Though not a craft, food is one of those necessary things even a regular guy or gal needs to make. Planning and executing a cooking power hour is quick and easy and a little domestic sport I'm calling power cooking. It's like power walking, without the suburban mom stigma and the need to actually work out. Whoop here it is:
All food needed (I made healthy lasagna, pasta and bean salad, salmon with roasted sweet potatoes, and chicken marsala)
Several pans: frying pan, wok, pot with lid, cookie sheet, casserole dish, stiring spoons
Plastic wrap and aluminum foil (and/or food storage containers)
Apron or old clothes (no need to create laundry!)
Something interesting to listen to (in my case Fresh Air with Terri Gross)
White wine (optional)
1. Pick out the recipes you want to make. Choose two recipes that can be cooked on the stove and two that can be cooked in the oven. This way, you'll have enough space (and burners) for your project. Feel free to pick one recipe that requires assembly, like enchiladas or lasagna. Too many of these recipes and you'll feel like Lucy in the chocolate factory. (I had an abnormal obsession with Lucille Ball when I was twelve so if you don't get my joke, it's ok to move on and not feel like you're missing anything).
2. Get the food you need. Try to use ingredients you already have at home. Dig in your pantry and freezer for fun stuff you forgot about. (Yay! Flavor-ice!) And get clever with substitution: rather then buy a spice jar for one teaspoon od stuff, try a handy chart like this one.
3. Set up the prep station for the lasagna/other assembled food.
4. Pour yourself a crisp col glass of wine. You don't have time to make a cocktail tonight but that doesn't mean you shouldn't enjoy a little liquid refreshment.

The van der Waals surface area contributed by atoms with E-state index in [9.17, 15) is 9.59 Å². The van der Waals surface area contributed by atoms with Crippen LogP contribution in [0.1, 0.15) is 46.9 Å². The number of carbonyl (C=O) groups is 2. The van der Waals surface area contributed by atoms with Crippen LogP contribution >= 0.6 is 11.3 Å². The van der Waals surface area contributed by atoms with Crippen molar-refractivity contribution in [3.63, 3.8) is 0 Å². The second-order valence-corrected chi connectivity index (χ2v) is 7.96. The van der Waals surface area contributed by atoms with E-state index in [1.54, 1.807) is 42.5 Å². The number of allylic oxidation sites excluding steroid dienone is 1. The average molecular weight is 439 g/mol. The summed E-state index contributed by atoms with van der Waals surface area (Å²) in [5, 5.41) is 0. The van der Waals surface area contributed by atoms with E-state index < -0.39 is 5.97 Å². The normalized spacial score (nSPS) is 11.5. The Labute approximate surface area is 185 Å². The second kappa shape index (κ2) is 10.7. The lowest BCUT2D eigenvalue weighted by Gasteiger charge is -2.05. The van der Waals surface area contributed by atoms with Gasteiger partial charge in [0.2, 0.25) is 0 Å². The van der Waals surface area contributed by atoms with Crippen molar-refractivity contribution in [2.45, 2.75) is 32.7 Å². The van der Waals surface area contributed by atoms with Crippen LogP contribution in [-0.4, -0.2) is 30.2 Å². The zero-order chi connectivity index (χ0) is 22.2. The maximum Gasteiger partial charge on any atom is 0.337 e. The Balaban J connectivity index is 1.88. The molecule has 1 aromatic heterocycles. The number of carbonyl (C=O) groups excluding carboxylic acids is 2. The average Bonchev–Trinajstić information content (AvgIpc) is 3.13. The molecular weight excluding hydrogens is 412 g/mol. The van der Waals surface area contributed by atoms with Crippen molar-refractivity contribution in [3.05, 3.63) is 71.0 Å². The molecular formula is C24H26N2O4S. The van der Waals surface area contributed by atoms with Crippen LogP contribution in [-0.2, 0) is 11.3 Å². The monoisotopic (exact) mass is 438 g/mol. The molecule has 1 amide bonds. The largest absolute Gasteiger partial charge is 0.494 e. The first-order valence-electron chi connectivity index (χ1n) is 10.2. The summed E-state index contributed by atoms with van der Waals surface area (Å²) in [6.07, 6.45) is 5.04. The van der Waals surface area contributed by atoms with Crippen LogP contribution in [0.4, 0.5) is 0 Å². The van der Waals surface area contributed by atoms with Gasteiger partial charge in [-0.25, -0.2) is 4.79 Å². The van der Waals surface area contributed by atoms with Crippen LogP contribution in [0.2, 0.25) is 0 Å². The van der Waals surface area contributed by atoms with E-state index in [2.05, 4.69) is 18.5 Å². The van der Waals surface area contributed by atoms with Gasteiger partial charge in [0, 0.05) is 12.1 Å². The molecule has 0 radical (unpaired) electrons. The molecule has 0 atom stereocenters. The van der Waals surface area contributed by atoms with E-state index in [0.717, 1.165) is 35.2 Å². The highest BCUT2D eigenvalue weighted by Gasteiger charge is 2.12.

5. Preheat the oven and heat pans (water for pasta and fry pan with oil) at the same time. Heat from the oven will travel up and offset some energy use. Go planet!
6. While things are heating, chop all veggies, then chop meats. A different cutting board (or washing the cutting board after each meat) should be used when you change the meat. Sanity first!
7. Prepare dishes using a timeline like this one. Essentially, pay the most attention to anything on fire though a very close second priority is to get the lasagna into the oven ASAP so it can cook as your evening meal (since it takes 45 minutes to an hour to heat up and you're commiting to be in the kitchen anyway, you might as well eat it tonight).
8. During time you don't have any direct cooking to do, get your other kitchen chores done. Clean out the fridge, do some dishes, sip some wine and peruse your new magazine. Remember as long as something productive is happening (however passive) you can relax a little and still feel you are multi-tasking.
9. Eat your lasagna/baked dish preferably with family and/or friends. Let them tell you how wonderful you are and offer to do the dishes.
10. Let food cool before putting it in individual containers. To keep things freezer ready that can't go into a plastic bag, put plastic wrap then tin foil on top. Less freezer burn!
And cheers to you for making the bulk of your week's meals in one hour. You rock!
And now as promised yesterday my four recipes.
Lasagna noodles (if you can find whole wheat, awesome)
Ricotta cheese (skim)
1 lb spinach
1 lb ground turkey
Layer the following: Pasta sauce, noodles, ricotta, turkey, spinach. Repeat. On top layer, add a little more tomato sauce. Remember canned tomatoes have nutrients that fresh ones don't so it's good for you!
1 tsp cooking oil
1 chopped onion
1 lb chicken breasts, cubed
2 c. chicken broth
12 oz. frozen peas
Jane's Crazy Mixed Up Salt
Cook onion over low-medium heat for ten minutes (really brings out the flavor). Add chicken, cook several minutes. Add broth, paste (horray for condiments!) and peas. Simmer, add crazy salt to taste. Add a little flour to thicken the sauce if necessary.
Bean and Pasta Salad
Edamame or other bean deli salad
stray veggies from around the house (cook them a little first though in the George Foreman grill to make 'em tender)
Cook pasta according to package directions (I always go one minute less then they tell me…I'm a rebel). Toss with bean salad. Add extra veggies to round it out (who doesn't have zucchini to get rid of?). You want a 1:1 mixture of beans and pasta.
Salmon with Roasted Sweet Potato
1 cut salmon (the size of a deck of cards is one serving)
Jane's crazy salt
1 big sweet potato
spray cooking oil
Coat the salmon in brown sugar, salt, and ginger. Put in fridge. I'll be nice and juicy when you cook it.
Cut up sweet potato and roast it in the oven (while something else is cooking ideally). You can reheat the potatoes when you are going to eat the salmon. (Twice baked potatoes are always better anyway.)